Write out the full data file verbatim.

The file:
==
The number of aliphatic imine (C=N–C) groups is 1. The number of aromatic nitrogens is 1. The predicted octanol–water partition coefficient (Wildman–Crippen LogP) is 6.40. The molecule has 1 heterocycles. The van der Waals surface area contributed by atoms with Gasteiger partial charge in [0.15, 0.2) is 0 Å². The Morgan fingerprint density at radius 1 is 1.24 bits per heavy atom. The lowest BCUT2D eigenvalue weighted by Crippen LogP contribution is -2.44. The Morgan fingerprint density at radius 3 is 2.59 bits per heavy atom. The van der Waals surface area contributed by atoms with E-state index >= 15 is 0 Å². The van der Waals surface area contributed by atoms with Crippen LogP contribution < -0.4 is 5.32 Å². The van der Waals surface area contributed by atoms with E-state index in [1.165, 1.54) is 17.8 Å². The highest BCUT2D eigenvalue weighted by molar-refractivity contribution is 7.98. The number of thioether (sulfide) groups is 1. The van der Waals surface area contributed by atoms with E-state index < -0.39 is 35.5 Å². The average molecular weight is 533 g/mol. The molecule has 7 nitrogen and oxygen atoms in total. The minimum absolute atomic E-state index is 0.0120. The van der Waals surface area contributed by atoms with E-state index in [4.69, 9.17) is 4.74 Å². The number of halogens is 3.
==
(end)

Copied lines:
The number of aliphatic imine (C=N–C) groups is 1. The number of aromatic nitrogens is 1. The predicted octanol–water partition coefficient (Wildman–Crippen LogP) is 6.40. The molecule has 1 heterocycles. The van der Waals surface area contributed by atoms with Gasteiger partial charge in [0.15, 0.2) is 0 Å². The Morgan fingerprint density at radius 1 is 1.24 bits per heavy atom. The lowest BCUT2D eigenvalue weighted by Crippen LogP contribution is -2.44. The Morgan fingerprint density at radius 3 is 2.59 bits per heavy atom. The van der Waals surface area contributed by atoms with E-state index >= 15 is 0 Å². The van der Waals surface area contributed by atoms with Crippen LogP contribution < -0.4 is 5.32 Å². The van der Waals surface area contributed by atoms with E-state index in [1.165, 1.54) is 17.8 Å². The highest BCUT2D eigenvalue weighted by molar-refractivity contribution is 7.98. The number of thioether (sulfide) groups is 1. The van der Waals surface area contributed by atoms with E-state index < -0.39 is 35.5 Å². The average molecular weight is 533 g/mol. The molecule has 7 nitrogen and oxygen atoms in total. The minimum absolute atomic E-state index is 0.0120. The van der Waals surface area contributed by atoms with E-state index in [4.69, 9.17) is 4.74 Å². The number of halogens is 3.